Karuhanga recommends the testosterone skin gel that is applied to clean, dry intact skin of the upper arm, shoulders, or abdomen once a day, but the amount is prescribed individually depending on the patient.
However, before prescribing this cream, your doctor should be able to warn you about the side effects such as acne, mood changes, headaches, depression, breast enlargement and sometimes shrinking of the testes.
There are also intramuscular testosterone injections administered into the muscles that may be taken every fortnight or after 10 weeks.
One may also be prescribed oral pills containing testosterone. However, if you have prostate cancer or a lump that has not been evaluated, you cannot be put on this therapy.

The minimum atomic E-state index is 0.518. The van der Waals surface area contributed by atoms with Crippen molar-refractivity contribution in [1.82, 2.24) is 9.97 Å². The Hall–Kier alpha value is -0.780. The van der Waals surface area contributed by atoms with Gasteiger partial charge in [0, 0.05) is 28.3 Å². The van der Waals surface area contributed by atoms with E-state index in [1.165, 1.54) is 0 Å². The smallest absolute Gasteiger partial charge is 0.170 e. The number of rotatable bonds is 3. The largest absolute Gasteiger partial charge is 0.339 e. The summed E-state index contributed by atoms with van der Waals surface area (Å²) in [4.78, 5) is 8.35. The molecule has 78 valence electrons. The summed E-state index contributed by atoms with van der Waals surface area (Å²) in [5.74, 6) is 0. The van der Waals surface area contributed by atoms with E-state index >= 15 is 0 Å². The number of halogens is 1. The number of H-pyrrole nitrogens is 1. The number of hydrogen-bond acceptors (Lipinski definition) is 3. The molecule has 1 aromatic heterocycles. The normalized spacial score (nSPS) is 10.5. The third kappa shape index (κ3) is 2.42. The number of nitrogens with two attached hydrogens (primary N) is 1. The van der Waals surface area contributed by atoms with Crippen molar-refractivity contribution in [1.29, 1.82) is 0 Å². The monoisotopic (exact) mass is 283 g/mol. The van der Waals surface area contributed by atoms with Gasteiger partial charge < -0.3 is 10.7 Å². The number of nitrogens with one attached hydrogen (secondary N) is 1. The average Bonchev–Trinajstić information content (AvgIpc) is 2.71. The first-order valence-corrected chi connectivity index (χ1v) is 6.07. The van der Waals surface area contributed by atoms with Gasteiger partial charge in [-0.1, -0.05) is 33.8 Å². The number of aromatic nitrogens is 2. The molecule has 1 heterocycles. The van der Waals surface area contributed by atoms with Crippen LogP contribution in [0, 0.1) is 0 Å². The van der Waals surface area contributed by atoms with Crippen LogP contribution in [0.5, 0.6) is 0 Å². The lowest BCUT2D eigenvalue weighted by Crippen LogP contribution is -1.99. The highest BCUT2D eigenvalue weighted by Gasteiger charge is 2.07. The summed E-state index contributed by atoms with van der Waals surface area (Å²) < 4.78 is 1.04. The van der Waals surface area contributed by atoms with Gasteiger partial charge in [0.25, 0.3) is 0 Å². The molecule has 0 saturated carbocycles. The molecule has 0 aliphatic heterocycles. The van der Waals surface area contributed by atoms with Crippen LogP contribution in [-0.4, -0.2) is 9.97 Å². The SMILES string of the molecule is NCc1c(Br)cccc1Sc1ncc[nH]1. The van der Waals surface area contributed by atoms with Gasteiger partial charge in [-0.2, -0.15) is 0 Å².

The best recommendation, according to Karuhanga, is a lifestyle change. This includes a balanced diet plan limiting fats, sugar and salt intake, weight management, and avoiding alcohol and drug use to slow down the decline of testosterone levels.
Low testosterone is a condition in which the testicles do not produce enough of the male hormone. It is, therefore, important to note that the testes do not suddenly stop producing the male hormone or sperm.
A healthy male is able to make sperm even when they are 80 years or even more. There are several conditions that can cause low testosterone levels.
They include: conditions or injuries that affect your testicles and pituitary gland (also known as hypophysis; a small, pea-sized gland located at the base of your brain).
Congenital abnormalities such as the absence of testicles at birth or testicles that do not descend into the scrotum, removal of the testicles, inflammation of one or both testes, chemotherapy or radiotherapy, tumors, certain medications, and viral diseases during childhood that affect the testes such as mumps.